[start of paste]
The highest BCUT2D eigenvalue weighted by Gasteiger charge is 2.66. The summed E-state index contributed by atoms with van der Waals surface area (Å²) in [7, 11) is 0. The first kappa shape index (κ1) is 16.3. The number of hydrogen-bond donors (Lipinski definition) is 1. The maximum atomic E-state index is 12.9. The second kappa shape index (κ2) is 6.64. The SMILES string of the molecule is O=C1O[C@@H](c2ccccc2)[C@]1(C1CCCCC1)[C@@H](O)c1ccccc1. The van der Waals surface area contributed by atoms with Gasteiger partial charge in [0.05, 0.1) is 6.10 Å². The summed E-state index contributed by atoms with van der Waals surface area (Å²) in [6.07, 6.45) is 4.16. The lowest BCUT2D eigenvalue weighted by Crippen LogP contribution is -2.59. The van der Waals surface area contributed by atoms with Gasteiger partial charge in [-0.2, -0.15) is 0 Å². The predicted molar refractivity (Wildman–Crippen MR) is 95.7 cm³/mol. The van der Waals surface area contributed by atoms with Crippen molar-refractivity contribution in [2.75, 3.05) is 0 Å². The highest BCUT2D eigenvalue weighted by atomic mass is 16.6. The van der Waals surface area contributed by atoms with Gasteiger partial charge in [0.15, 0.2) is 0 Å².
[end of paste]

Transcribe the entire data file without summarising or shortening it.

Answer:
The highest BCUT2D eigenvalue weighted by Gasteiger charge is 2.66. The summed E-state index contributed by atoms with van der Waals surface area (Å²) in [7, 11) is 0. The first kappa shape index (κ1) is 16.3. The number of hydrogen-bond donors (Lipinski definition) is 1. The maximum atomic E-state index is 12.9. The second kappa shape index (κ2) is 6.64. The SMILES string of the molecule is O=C1O[C@@H](c2ccccc2)[C@]1(C1CCCCC1)[C@@H](O)c1ccccc1. The van der Waals surface area contributed by atoms with Gasteiger partial charge in [0.05, 0.1) is 6.10 Å². The summed E-state index contributed by atoms with van der Waals surface area (Å²) in [6.07, 6.45) is 4.16. The lowest BCUT2D eigenvalue weighted by Crippen LogP contribution is -2.59. The van der Waals surface area contributed by atoms with Gasteiger partial charge in [-0.2, -0.15) is 0 Å². The predicted molar refractivity (Wildman–Crippen MR) is 95.7 cm³/mol. The van der Waals surface area contributed by atoms with Crippen molar-refractivity contribution in [2.75, 3.05) is 0 Å². The highest BCUT2D eigenvalue weighted by atomic mass is 16.6. The van der Waals surface area contributed by atoms with Gasteiger partial charge in [0.15, 0.2) is 0 Å².